"I have heard more about conservative values in one hour in
Philadelphia than I have heard in years in the Conservative Party".
said one of the Conservative MEPs with me on a visit to the 34th Annual
Meeting of the American Legislative Exchange Council (ALEC) in
Philadelphia (July 25/29).
ALEC is a major US public policy institute bringing together hundreds
of conservative State legislators with an A-list of corporate
partners. They debate policy, develop model legislation, and provide a
major force for conservative values in American politics. And they
talk constantly and confidently about their core beliefs, or as they
would put it, "Jeffersonian Principles".
They believe in Freedom. In liberty with responsibility. Enterprise
and free markets. Small government and low taxes. Family and nation.
Indeed much the same values as those of our own Freedom Association, of
which I recently became Honorary Chairman. And they proclaim those
values. It was a rare speech in Philadelphia which did not hit some of
those hot buttons, and each time the speaker was rewarded by a warm
In my experience most British Conservatives would instinctively endorse those values – though we might call them Thatcherite rather than Jeffersonian. So why don’t we talk about them? We hear constant complaints that no one knows what the Party stands for. We talk about moving to the middle ground, or "lurching to the right", as though we had no underlying philosophy at all. David Cameron says we want to give more power to the people and less to government, which is fine so far as it goes, but it needs more context, more explanation, more examples.
In Philadelphia I had the privilege not only of shaking hands with George W. Bush, but also of meeting two of the current Republican presidential hopefuls, Mike Huckabee (who made a storming speech) and Fred Thompson. I loved one line from Fred:
"I believe that you can’t spend more than you’ve got coming in. You can’t tax people into prosperity. You can’t pay people more to stay home than to go to work. And criminals can’t commit crimes when they’re behind bars. Does that sound like common sense? It’s not very common in Washington!"
I recently tried this line on a Conservative audience. It went down a storm.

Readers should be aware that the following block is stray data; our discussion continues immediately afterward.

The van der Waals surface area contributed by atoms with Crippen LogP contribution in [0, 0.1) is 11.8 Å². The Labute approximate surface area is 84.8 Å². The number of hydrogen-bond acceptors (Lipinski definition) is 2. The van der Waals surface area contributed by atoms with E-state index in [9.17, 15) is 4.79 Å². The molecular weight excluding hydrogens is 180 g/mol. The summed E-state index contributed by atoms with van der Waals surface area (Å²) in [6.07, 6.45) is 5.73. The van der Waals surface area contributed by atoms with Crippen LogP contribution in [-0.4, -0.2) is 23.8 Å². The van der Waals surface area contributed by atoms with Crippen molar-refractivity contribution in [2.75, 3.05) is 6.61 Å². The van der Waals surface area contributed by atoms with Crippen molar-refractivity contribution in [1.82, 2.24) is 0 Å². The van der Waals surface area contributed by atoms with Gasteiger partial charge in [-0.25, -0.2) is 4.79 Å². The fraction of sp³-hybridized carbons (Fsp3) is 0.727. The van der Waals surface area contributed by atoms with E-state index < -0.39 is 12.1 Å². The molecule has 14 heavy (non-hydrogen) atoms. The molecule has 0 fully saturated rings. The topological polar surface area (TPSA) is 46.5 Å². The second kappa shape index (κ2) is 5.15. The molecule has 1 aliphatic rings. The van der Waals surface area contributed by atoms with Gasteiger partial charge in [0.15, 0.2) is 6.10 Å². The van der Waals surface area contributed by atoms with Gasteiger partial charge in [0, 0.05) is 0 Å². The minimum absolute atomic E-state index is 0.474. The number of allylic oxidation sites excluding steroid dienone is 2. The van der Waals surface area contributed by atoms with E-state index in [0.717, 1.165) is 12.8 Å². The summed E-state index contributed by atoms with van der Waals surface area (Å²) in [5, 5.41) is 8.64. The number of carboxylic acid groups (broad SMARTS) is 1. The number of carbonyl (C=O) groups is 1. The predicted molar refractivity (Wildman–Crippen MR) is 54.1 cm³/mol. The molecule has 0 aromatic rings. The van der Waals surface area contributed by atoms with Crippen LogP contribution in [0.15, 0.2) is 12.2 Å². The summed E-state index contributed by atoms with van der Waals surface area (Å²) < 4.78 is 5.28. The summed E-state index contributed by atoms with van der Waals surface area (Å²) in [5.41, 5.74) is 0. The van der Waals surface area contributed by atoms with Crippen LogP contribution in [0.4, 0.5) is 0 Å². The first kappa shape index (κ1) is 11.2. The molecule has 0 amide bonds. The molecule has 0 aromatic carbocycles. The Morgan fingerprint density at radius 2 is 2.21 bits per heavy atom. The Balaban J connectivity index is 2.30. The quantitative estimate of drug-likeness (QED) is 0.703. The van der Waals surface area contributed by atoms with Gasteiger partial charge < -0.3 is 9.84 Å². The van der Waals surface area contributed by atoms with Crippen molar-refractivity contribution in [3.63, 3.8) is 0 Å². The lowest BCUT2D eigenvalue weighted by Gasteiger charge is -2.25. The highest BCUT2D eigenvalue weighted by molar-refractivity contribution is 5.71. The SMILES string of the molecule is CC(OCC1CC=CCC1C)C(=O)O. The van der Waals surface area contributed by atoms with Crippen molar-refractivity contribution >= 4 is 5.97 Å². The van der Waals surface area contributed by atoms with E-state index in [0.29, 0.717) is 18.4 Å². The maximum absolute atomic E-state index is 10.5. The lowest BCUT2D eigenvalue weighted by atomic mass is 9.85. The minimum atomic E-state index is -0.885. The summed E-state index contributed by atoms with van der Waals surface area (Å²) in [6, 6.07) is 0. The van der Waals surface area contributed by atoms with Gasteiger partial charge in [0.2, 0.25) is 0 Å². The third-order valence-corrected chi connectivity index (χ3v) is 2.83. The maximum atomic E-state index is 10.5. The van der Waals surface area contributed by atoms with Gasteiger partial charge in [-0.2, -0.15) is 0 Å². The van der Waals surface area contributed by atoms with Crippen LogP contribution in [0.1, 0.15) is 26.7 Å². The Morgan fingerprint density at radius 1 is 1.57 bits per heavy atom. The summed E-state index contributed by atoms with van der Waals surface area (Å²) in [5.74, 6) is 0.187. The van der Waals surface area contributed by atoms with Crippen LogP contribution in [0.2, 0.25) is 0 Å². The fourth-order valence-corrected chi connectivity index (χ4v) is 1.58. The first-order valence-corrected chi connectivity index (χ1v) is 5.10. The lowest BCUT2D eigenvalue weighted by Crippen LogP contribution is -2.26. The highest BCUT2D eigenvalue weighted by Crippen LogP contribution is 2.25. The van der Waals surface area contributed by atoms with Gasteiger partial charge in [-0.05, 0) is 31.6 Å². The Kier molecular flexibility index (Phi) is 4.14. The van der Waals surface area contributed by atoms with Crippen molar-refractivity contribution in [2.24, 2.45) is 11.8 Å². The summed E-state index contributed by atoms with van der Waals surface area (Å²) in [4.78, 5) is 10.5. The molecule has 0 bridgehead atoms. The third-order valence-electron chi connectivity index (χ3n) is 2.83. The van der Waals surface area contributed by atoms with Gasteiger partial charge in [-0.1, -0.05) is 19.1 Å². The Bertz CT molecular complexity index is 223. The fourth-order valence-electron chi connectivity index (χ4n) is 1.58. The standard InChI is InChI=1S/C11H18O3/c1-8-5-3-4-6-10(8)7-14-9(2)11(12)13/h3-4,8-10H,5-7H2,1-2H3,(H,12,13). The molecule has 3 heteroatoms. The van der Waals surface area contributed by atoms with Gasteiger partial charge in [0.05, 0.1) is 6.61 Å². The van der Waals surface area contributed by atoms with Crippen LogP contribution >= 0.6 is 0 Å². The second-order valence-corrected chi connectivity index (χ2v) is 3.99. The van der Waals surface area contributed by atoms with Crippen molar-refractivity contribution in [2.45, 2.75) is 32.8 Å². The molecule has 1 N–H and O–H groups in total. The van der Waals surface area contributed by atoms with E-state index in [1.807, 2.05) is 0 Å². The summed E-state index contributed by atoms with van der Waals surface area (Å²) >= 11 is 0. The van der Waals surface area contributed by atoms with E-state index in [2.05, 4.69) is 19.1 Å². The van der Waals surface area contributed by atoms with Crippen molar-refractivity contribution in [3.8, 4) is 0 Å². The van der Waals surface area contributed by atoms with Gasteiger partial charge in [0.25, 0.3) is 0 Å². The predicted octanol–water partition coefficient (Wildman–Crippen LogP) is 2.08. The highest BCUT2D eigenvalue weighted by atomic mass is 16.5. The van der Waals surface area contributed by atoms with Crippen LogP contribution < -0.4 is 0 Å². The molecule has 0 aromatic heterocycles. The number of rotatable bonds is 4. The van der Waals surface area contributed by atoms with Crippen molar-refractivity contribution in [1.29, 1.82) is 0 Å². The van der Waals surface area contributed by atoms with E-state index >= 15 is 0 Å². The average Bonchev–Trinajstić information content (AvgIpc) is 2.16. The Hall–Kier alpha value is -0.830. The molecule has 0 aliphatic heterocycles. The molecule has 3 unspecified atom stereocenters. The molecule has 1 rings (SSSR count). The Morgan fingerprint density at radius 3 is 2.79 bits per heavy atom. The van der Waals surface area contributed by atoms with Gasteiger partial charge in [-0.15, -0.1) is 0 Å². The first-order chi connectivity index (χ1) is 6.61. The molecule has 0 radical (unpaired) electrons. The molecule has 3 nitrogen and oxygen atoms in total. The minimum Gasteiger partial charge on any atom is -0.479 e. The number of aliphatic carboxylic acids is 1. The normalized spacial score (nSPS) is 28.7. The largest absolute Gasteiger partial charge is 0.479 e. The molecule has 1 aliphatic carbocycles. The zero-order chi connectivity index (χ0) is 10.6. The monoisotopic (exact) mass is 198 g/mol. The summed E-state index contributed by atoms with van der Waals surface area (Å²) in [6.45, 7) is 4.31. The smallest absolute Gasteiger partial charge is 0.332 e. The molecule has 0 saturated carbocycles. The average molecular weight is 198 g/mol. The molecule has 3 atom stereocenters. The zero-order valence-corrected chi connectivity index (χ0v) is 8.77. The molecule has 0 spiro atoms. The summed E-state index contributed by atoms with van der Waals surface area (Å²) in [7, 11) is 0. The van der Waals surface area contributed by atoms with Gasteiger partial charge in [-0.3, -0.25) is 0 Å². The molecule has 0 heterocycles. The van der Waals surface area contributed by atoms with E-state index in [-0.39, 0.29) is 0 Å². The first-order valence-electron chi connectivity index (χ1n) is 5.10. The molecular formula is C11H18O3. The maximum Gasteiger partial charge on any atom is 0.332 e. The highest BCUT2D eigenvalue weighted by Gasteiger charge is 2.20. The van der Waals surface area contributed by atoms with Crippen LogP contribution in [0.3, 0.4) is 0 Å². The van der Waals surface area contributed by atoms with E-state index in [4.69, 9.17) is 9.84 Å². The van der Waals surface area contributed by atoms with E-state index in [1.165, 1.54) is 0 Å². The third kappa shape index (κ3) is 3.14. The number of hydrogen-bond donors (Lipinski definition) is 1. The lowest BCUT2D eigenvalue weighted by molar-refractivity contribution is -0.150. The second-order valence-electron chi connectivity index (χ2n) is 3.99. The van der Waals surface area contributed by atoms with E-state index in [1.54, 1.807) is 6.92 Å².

Thompson might have added that "you can’t make bad schools better by making good schools worse". There is a big head of steam in the US behind "School Choice". Here at home, and despite good work by people like Civitas, the issue has scarcely surfaced. We’re still stuck in a sterile debate about whether the state should impose one single model (comprehensive) or a dual model (comprehensive + grammar). City academies seem to be just fiddling at the margin.
Why can’t we get really radical and have the state (and local bureaucracies) imposing nothing at all? Why don’t we let schools – parents, governors, teachers – set their own standards, and let the market-place pass judgement on the result? The state should be no more than the funder of last resort, not the imposer of models, still less the would-be micro-manager we see today. We need our own version of "Americans for School Choice". Maybe Graham Brady MP would be the man to kick-start it.
Our American friends talk a lot about federalism – but not the Brussels kind. They mean almost the opposite – States’ Rights, 10th Amendment:
"Powers not delegated (to the federal government) are reserved for the States… or to the people".
Indeed to coin a phrase, we could call it "localism".
In Philadelphia I went for the mandatory photo-opportunity at the Liberty Bell. And I bought the T-Shirt with the flag, the bell, and the slogan "Let Freedom Ring". That is the message from Philadelphia that the Conservative Party should take to heart.